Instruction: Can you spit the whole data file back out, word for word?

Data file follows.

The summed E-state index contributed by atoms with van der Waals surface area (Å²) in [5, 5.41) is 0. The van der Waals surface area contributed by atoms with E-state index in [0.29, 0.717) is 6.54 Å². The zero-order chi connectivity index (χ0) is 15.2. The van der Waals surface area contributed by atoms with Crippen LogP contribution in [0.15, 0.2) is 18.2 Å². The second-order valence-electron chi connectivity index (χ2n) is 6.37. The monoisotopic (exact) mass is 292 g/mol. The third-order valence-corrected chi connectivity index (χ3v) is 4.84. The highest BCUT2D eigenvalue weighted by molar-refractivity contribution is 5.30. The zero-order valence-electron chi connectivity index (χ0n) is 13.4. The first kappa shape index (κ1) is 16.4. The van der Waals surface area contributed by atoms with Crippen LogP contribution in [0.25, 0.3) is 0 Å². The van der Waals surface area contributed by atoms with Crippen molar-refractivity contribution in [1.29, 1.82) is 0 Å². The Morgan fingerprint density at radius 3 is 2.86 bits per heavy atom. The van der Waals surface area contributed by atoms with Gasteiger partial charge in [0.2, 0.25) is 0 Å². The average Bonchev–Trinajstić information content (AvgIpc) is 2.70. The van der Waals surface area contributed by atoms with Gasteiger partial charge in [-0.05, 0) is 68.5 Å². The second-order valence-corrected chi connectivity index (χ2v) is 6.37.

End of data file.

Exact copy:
The summed E-state index contributed by atoms with van der Waals surface area (Å²) in [5, 5.41) is 0. The van der Waals surface area contributed by atoms with E-state index in [0.29, 0.717) is 6.54 Å². The zero-order chi connectivity index (χ0) is 15.2. The van der Waals surface area contributed by atoms with Crippen LogP contribution in [0.15, 0.2) is 18.2 Å². The second-order valence-electron chi connectivity index (χ2n) is 6.37. The monoisotopic (exact) mass is 292 g/mol. The third-order valence-corrected chi connectivity index (χ3v) is 4.84. The highest BCUT2D eigenvalue weighted by molar-refractivity contribution is 5.30. The zero-order valence-electron chi connectivity index (χ0n) is 13.4. The first kappa shape index (κ1) is 16.4. The van der Waals surface area contributed by atoms with Crippen LogP contribution in [0.25, 0.3) is 0 Å². The van der Waals surface area contributed by atoms with Crippen molar-refractivity contribution in [1.29, 1.82) is 0 Å². The Morgan fingerprint density at radius 3 is 2.86 bits per heavy atom. The van der Waals surface area contributed by atoms with Gasteiger partial charge in [0.2, 0.25) is 0 Å². The average Bonchev–Trinajstić information content (AvgIpc) is 2.70. The van der Waals surface area contributed by atoms with Gasteiger partial charge in [-0.05, 0) is 68.5 Å². The second-order valence-corrected chi connectivity index (χ2v) is 6.37.